Wireless technologies are making the car key irrelevant. Key fobs got their start in the 1990s with coded chips to help reduce theft. In addition to starting the vehicle, wireless fobs enable drivers to unlock and lock their doors.
But look for the car fob to be overtaken by Bluetooth LE, near-field communications (NFC) and ultra-wideband, reports Forbes.
For more than a decade, automakers have had systems that enable drivers to lock and unlock their vehicles from a smartphone app. The signal was sent over the cellular network to a modem in the car using a system like GM’s OnStar or the Hyundai Bluelink. But the process could take up to a minute.
More recently, automakers including Ford and Tesla have begun to deploy Bluetooth Low Energy (BLE) to allow drivers to access the car when the phone is nearby, but even these systems take a few seconds to work.
Hyundai is offering cellular, BLE and NFC on the 2020 Sonata, according to Forbes. When you are away from the car and want to be sure it’s locked, the smartphone app uses a cellular connection. Within about 30 feet, the same app uses the BLE connection to lock or unlock the vehicle. As you approach the car, you can tap the phone on the door handle to unlock it without actually launching the app by taking advantage of NFC.
NXP and Volkswagen recently said they’ll begin using ultra-wideband (UWB) technology to provide faster, more secure localization and access capabilities. A new VW model launching in 2019 will use a key fob with UWB, and NXP has just launched a new automotive grade UWB chip to support a variety of applications. Along with key functions, equipping a car with UWB can enable a range of new functions such as automated valet parking, automatic billing for EV charging or fuel fill, other drive through payments and even short range radar systems.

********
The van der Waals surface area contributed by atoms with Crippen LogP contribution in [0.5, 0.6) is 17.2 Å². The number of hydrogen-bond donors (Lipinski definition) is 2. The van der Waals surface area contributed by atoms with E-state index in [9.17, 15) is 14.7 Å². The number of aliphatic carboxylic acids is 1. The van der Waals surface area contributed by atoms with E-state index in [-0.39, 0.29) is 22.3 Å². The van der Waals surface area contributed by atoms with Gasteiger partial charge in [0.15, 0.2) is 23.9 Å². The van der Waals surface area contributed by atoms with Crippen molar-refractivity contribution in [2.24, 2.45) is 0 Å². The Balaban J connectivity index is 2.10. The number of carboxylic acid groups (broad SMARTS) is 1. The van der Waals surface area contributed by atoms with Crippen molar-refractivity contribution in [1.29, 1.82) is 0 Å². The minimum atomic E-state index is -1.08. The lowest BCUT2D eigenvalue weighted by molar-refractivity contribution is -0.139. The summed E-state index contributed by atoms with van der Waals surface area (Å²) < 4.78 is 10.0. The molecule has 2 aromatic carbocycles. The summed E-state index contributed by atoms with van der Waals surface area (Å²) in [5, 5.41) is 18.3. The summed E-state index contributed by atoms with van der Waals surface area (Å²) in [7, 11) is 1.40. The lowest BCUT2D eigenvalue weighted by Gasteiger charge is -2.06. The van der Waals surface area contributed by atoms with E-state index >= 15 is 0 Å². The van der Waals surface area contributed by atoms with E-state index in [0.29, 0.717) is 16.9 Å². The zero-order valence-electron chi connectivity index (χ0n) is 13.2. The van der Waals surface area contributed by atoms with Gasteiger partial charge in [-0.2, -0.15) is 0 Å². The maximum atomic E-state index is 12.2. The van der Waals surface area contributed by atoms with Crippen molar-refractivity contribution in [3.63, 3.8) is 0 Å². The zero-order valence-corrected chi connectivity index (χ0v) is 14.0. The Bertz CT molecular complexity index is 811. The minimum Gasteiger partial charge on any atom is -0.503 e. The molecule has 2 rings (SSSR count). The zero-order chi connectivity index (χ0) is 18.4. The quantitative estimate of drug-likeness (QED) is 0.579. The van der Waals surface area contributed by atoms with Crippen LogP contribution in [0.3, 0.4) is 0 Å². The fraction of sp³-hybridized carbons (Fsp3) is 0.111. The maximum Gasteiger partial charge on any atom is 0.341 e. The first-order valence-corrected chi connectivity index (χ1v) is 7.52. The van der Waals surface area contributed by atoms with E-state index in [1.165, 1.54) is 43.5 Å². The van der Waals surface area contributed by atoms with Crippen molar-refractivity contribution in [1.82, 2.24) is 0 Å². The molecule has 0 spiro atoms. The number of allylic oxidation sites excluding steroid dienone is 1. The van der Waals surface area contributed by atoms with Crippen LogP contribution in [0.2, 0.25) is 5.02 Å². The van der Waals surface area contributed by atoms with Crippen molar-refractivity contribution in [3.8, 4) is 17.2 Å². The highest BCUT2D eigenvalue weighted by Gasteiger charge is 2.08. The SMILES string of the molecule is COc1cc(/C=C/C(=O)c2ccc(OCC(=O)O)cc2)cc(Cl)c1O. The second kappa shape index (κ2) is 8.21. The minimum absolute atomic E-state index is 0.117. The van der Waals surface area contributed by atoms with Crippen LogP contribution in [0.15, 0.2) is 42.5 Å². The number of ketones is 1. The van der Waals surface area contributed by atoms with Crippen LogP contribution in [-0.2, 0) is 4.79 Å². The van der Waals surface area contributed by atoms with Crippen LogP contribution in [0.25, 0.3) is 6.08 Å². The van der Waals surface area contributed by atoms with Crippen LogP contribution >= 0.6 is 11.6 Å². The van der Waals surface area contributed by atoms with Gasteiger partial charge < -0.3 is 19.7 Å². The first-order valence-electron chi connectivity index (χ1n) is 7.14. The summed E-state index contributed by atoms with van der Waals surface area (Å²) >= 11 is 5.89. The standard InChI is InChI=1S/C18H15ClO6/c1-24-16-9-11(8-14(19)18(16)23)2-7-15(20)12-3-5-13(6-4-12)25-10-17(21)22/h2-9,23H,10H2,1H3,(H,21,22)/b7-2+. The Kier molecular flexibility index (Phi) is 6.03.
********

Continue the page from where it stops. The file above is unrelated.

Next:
Smartphones like the new iPhone 11 series coming to market with built-in UWB, can be used as more secure digital keys, according to the account. The Car Connectivity Consortium (CCC) is developing digital key standards using UWB to enable interoperability between mobile devices and vehicles. Among the contributors to this effort are NXP, Continental, BMW and Apple.
It will still be several years, however, before the deployment of UWB digital keys on our smartphones and in our cars is widespread. For those who tried to use tap-and-pay with smartphones early on, there were frustrations with finding the right spot on the reader to tap, or getting it to register at all. Drivers could experience similar frustrations with UWB keys. However, if and when the CCC, phone manufacturers and automakers get the bugs worked out, it will hopefully be a better and more secure experience for gaining access to a car.
November 14, 2019